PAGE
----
Brahma Vihara Arama – Bali's only Buddhist monastery is located in the village of Banjar Tegehe, 18 kilometres west of Singaraja, 2 kilometres south of Singaraja-Seririt main road. This Buddhist monastery is only vaguely Buddhist looking, with colourful decorations, a bright orange roof and statues of Buddha, but it has very Balinese decorative carvings and door guardians. The impressive features are a huge temple bell, donated from Thailand, panels depicting Buddha fables, and Buddha sculptures. It’s quite a handsome structure in a commanding location, with views down the valley and across the paddy fields to the sea. The monastery suffered major damage from an earthquake in 1976 but now is completely restored. It doesn’t advertise any regular courses or programs, but visitors are welcome to meditate in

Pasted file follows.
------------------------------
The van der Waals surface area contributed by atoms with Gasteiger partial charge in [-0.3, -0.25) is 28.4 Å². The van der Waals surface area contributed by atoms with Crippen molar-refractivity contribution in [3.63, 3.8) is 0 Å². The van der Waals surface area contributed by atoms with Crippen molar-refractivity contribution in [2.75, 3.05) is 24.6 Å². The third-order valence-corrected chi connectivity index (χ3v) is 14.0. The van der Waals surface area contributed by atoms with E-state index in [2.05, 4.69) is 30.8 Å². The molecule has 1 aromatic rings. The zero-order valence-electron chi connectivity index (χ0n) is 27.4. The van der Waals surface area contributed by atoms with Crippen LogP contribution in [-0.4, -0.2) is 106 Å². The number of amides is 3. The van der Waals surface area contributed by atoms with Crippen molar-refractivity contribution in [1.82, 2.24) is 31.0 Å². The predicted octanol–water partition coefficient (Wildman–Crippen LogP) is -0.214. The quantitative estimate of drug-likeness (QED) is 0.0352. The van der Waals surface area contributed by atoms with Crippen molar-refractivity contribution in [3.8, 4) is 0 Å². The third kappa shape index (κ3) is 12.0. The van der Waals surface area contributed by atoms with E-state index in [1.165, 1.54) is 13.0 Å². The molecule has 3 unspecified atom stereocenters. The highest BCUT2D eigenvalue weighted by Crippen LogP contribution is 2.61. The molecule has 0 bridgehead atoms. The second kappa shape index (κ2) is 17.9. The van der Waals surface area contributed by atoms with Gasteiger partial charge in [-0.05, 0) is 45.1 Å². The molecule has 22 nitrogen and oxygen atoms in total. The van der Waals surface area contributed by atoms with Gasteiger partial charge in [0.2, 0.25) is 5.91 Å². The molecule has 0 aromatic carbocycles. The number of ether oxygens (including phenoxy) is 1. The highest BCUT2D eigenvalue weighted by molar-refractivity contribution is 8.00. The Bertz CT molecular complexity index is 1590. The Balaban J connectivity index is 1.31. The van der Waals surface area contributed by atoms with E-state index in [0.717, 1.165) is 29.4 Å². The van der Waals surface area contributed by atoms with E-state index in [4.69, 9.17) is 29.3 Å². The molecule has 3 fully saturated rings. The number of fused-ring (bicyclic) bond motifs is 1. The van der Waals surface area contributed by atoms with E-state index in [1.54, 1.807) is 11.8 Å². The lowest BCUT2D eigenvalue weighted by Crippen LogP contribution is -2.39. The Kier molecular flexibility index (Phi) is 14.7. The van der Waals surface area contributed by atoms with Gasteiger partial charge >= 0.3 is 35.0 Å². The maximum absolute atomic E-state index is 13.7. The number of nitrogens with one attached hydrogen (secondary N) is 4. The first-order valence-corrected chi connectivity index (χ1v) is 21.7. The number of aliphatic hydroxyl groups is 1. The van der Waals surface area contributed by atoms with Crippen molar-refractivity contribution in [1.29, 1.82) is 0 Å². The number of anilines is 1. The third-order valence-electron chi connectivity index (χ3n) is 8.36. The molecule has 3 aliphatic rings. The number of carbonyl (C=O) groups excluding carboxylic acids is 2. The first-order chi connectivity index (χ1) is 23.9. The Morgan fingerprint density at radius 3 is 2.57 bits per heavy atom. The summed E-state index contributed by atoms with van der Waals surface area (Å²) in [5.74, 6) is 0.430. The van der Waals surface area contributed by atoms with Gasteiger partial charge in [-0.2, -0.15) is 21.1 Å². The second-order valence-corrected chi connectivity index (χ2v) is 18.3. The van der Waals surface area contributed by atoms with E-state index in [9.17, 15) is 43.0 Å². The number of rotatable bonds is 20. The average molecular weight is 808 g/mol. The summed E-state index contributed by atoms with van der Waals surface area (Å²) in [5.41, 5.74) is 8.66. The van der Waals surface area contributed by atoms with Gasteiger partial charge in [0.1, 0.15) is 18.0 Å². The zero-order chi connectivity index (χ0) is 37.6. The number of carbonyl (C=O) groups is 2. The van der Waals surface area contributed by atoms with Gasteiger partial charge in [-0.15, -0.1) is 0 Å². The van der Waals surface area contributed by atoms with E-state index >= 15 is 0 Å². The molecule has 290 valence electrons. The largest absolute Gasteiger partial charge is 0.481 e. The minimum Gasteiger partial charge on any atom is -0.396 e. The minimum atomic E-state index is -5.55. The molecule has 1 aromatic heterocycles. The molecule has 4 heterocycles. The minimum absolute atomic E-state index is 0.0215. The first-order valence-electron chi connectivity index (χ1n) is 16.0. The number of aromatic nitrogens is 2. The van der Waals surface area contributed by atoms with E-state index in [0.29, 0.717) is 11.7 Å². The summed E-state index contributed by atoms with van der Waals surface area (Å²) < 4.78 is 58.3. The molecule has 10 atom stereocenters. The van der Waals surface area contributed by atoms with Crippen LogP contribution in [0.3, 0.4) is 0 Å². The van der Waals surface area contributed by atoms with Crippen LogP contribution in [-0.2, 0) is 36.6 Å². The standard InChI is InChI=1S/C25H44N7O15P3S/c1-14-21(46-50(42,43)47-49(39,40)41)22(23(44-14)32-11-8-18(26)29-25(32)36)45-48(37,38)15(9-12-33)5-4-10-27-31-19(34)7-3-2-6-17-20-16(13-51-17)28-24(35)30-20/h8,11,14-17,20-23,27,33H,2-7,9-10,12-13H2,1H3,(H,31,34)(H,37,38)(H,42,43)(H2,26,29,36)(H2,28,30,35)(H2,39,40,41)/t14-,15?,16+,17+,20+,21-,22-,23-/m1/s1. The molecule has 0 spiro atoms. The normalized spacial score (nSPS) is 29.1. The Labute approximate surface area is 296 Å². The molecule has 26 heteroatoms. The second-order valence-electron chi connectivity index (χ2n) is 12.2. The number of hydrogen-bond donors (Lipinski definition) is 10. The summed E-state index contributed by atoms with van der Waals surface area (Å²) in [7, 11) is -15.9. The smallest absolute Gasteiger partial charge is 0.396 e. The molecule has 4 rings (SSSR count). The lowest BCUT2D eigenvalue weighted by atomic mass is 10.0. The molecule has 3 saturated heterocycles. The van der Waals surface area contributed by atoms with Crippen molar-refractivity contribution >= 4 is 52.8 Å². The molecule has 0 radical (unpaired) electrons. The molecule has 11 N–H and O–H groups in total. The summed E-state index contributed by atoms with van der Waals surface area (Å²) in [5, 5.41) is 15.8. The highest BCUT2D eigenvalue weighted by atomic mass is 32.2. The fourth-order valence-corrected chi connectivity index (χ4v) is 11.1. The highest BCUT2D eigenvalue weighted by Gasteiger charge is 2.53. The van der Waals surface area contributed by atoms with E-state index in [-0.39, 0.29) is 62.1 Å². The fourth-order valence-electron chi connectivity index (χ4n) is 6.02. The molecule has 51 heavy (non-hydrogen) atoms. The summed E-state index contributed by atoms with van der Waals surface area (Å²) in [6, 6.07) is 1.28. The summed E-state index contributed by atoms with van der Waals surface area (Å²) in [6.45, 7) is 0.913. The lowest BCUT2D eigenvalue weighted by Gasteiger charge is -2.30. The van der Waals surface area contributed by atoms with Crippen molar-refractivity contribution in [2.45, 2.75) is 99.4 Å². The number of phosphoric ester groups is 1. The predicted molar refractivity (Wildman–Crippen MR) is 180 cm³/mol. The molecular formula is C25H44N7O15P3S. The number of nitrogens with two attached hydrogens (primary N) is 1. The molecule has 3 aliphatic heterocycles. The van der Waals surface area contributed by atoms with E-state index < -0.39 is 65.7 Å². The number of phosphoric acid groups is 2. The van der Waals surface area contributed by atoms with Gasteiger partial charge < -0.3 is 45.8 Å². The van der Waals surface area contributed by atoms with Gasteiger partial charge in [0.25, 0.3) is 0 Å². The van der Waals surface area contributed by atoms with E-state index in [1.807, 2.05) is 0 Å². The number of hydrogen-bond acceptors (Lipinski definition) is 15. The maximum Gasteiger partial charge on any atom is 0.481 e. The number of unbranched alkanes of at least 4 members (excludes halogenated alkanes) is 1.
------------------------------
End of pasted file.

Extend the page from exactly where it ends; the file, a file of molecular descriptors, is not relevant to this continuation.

The convent was built in 1969 and finished in the next year, covering an area of 1 hectare. It was inaugurated in 1973, consists of 5 main parts: Uposatha Gara (on the top in the western side)-used as the training place for the future bhiku (priest), Dharmasala (eastern side)-used for prayer and sermons, Stupa (giant bell like building)-used for holy relic storage, Bodi Tree (the sacred tree) and Kuti-the dwelling place of bhikus and students.

Bukit Jambul is a hill understandably popular for its magnificent views of the extensive coconut groves, cloves plantations and picturesque rice fields, situated in the middle of the Klungkung-Besakih road. Inevitably, several restaurants have appeared here to provide